IDEAS home Printed from https://ideas.repec.org/
MyIDEAS: Login to save this paper or follow this series

Big Banks and Macroeconomic Outcomes: Theory and Cross-Country Evidence of Granularity

  • Franziska Bremus
  • Claudia Buch
  • Katheryn Russ
  • Monika Schnitzer

Does the mere presence of big banks affect macroeconomic outcomes? In this paper, we develop a theory of granularity (Gabaix, 2011) for the banking sector, introducing Bertrand competition and heterogeneous banks charging variable markups. Using this framework, we show conditions under which idiosyncratic shocks to bank lending can generate aggregate fluctuations in the credit supply when the banking sector is highly concentrated. We empirically assess the relevance of these granular effects in banking using a linked micro-macro dataset of more than 80 countries for the years 1995-2009. The banking sector for many countries is indeed granular, as the right tail of the bank size distribution follows a power law. We then demonstrate granular effects in the banking sector on macroeconomic outcomes. The presence of big banks measured by high market concentration is associated with a positive and significant relationship between bank-level credit growth and aggregate growth of credit or gross domestic product.

If you experience problems downloading a file, check if you have the proper application to view it first. In case of further problems read the IDEAS help page. Note that these files are not on the IDEAS site. Please be patient as the files may be large.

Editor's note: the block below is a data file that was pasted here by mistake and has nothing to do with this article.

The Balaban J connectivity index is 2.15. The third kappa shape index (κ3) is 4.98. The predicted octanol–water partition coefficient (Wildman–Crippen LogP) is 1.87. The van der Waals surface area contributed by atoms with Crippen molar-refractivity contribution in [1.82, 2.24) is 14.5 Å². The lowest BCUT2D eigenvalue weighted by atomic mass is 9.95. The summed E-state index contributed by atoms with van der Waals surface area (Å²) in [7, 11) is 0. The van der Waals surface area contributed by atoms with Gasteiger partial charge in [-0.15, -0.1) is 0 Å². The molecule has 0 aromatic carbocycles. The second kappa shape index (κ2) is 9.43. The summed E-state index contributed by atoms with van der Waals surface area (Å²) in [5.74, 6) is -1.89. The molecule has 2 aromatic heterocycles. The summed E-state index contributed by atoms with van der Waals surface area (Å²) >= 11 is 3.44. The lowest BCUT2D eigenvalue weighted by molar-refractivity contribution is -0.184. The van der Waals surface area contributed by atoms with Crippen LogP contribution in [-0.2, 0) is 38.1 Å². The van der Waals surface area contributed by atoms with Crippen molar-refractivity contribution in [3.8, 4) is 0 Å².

File URL: http://www.nber.org/papers/w19093.pdf
Download Restriction: Access to the full text is generally limited to series subscribers, however if the top level domain of the client browser is in a developing country or transition economy free access is provided. More information about subscriptions and free access is available at http://www.nber.org/wwphelp.html. Free access is also available to older working papers.

As the access to this document is restricted, you may want to look for a different version under "Related research" (further below) or search for a different version of it.

Paper provided by National Bureau of Economic Research, Inc in its series NBER Working Papers with number 19093.

as
in new window

Length:
Date of creation: May 2013
Date of revision:
Handle: RePEc:nbr:nberwo:19093
Note: ITI
Contact details of provider: Postal: National Bureau of Economic Research, 1050 Massachusetts Avenue Cambridge, MA 02138, U.S.A.
Phone: 617-868-3900
Web page: http://www.nber.org
Email:


More information through EDIRC

References listed on IDEAS
Please report citation or reference errors to , or , if you are the registered author of the cited work, log in to your RePEc Author Service profile, click on "citations" and make appropriate adjustments.:

as in new window